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Five Reasons Teachers Love Student Choice

A choice of many booksIn Wentzville, Missouri, some high school teachers changed how they taught reading, and after seeing the results, they report they will never go back.

Eight teachers from the Wentzville School District wrote an article for our February 2016 English Leadership Quarterly explaining why they now love letting their students choose their own reading material. Before, these teachers would have entire classes read the same novel, and they now see that as a mistake:

When we assigned the same book to every student to read, we turned reading … into a chore—and that’s if the students were actually doing the reading!

Determined to teach more effectively, these teachers decided to let students choose their reading and to give students class time to do that reading. These teachers now love this new system, and they list five reasons why.

  1. Choice Empowers Students

Most students spend their day being dominated by adults. An assigned book becomes one more humiliation, and students “end up dreading the reading and often fail or refuse to complete it.” Empowering students to choose their own books, on the other hand, makes reading a pleasure for students and “sets them up for success as lifelong readers.”

  1. Valuing Student Choices Values the Student

As students choose books, they reveal insights about their personalities and interests, which in turn makes it easier for teachers to build connections with these students and to succeed in teaching them:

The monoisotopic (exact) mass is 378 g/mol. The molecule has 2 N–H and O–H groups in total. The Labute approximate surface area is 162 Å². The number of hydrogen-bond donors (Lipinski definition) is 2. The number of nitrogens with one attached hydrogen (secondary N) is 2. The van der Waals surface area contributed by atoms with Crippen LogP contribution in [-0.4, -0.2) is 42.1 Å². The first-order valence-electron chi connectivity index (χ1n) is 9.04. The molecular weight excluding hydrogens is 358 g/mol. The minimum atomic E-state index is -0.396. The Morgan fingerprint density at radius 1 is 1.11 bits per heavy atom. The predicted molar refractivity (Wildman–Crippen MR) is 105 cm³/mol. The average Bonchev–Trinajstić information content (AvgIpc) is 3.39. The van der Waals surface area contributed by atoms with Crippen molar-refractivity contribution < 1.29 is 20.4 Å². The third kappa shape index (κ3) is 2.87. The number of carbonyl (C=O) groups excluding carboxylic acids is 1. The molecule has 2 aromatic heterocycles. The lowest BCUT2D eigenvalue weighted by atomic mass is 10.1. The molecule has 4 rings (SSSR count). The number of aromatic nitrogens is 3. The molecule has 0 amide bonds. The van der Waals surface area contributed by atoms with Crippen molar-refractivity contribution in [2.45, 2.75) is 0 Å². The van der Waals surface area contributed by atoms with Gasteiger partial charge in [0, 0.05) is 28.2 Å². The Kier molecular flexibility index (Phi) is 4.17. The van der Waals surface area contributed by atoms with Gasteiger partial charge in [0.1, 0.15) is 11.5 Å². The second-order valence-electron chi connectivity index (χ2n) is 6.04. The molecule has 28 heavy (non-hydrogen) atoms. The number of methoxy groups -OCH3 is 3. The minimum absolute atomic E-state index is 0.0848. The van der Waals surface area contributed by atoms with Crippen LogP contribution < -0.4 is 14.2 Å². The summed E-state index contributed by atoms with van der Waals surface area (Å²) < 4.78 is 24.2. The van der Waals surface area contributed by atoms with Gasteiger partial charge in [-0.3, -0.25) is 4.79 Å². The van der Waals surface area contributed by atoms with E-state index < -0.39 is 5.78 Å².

Book choices tell us a lot about our students. We learn about their dreams for the future, interests we have in common, and why they act the way they do in class. As we provide more opportunities for choice, we discover realities, such as high school boys enjoy reading nonfiction. They … want truthfulness and honesty; they want something real. Knowing this changes the way we see them and react to their participation in class.

  1. Choice Leads to Meaningful Conversations

When students are free to choose their reading, they read books that are more applicable to their lives and their interests. As a result, they care more about these books, and discussions about these books become more lively and meaningful.

  1. Choice Helps Deepen Relationships

Not only do students who choose their books have better conversations with teachers, they have better conversations with their peers:

Often students are hesitant to talk to classmates they do not know. When conversations are about books they have read and enjoyed, suddenly students are more willing to talk to others—even if they have never spoken before.

As the reading culture takes root, students enjoy sharing with one another their reading recommendations. “Reading for fun can be contagious,” these teachers observed, “and it’s the most enthralling thing for a reading teacher to watch spread.”

  1. Choice Leads to Independence

The real mark of success for a reading teacher is when students start reading on their own, reading not for a grade or to keep a pestering teacher off their backs, but for the sheer pleasure of doing it. And this, too, seems to spring from a strategy of letting students choose their reading:

Teachers in other content areas are beginning to report seeing students reading in their classes more often than before. They also have observed that students are not all reading the same text as they have seen in previous school years. Instead, students are reading all different titles more often. While we can’t follow our students around to monitor their reading habits, we know, anecdotally, that many of their reading lives have been positively impacted by this shift in our instructional approach.

Read the complete article, “The Top Five Reasons We Love Giving Students Choice in Reading.”